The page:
To learn more about your rights and how the automatic stay may impact your bankruptcy case, you would benefit from speaking to an attorney who handles this area of the law. There may be Texas bankruptcy exemptions that you aren’t aware of.
Automatic Stay in a Chapter 7 Bankruptcy: What Is Stopped?
An automatic stay can help prevent others from bringing a lawsuit against you when filing for chapter 7 bankruptcy. There may be an attempt to collect payments owed.
Not everything can be stopped in an automatic stay; however, some of the more common emergencies that bankruptcy clients may experience are often stopped.
For instance, if you receive unemployment benefits and were overpaid, the automatic stay can prevent the collection of these funds. The only thing it can’t help with is if you are denied benefits or they are terminated because you are found to be ineligible.
Another emergency that is stopped under automatic stay is when you are facing a disconnection of utility services such as electric, gas, water, and telephone. An automatic stay generally prevents it from happening for at least 20 days.
If you face eviction or a foreclosure, the automatic stay can help. With an eviction, there is still the potential that you ultimately could lose. For instance, if there is already a judgment against you, it may not be stopped. On the other hand, you may be able to stop eviction proceedings for several days or weeks.
In a foreclosure, proceedings will be stopped temporarily. At some point you still could lose your house, but this at least buys you some time.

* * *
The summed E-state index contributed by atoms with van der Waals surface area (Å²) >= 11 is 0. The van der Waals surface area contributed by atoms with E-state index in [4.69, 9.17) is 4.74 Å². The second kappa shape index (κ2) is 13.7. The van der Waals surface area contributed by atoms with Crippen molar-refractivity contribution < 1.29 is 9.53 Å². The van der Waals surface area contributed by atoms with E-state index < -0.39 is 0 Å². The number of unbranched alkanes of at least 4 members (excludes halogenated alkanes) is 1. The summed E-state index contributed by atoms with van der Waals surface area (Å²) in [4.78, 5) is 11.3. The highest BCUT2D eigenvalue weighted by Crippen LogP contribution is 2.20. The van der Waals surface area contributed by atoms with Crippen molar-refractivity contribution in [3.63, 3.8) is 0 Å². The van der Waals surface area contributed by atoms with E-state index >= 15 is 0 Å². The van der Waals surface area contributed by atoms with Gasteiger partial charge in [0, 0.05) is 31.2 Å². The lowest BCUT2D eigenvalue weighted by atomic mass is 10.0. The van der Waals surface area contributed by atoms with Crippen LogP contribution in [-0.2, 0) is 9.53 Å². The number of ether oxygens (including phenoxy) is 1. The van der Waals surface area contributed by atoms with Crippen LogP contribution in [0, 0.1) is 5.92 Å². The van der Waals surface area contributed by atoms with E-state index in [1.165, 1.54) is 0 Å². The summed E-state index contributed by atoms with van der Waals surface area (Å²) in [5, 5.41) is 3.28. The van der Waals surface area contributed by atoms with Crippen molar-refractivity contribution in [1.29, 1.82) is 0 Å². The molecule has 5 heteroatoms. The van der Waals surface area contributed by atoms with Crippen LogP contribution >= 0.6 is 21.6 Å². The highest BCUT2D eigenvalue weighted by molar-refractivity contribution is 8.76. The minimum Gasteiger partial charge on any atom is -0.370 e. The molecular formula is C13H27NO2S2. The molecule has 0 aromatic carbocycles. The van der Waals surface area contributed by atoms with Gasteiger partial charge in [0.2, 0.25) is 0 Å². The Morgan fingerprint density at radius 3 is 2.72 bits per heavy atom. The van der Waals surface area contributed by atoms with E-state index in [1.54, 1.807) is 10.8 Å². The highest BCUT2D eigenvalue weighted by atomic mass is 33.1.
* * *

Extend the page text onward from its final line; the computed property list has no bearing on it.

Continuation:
Finally, your automatic stay can help stop your wages from being garnished due to alimony and/or child support to restore your salary back to its full amount.
Automatic Stay in a Chapter 7 Bankruptcy: What Is Not Stopped?
There are some things that aren’t stopped in an automatic stay. For instance, if you have a loan from a pension, you may find those payments automatically taken from your wages.
Or if you owe taxes, a lien can still be placed against you. You may find your wages or property are eligible to be seized.
Other things that may not be stopped in an automatic stay include previous bankruptcy filings, monies owed from criminal proceedings, and lawsuits pertaining to alimony or child support.
Keep in mind that even with those things that are generally stopped in an automatic stay, creditors may be able to circumvent it. They can request that the stay be lifted, depending on the specific circumstances.
The best way to learn about your rights and how your debts are impacted by a chapter 7 bankruptcy is to seek legal counsel. An attorney, at Warren & Migliaccio, who handles these types of cases, can explain what happens after bankruptcy and answer common bankruptcy questions. Call 1-888-584-9614.
Visit us at: http://wmtxlaw.com/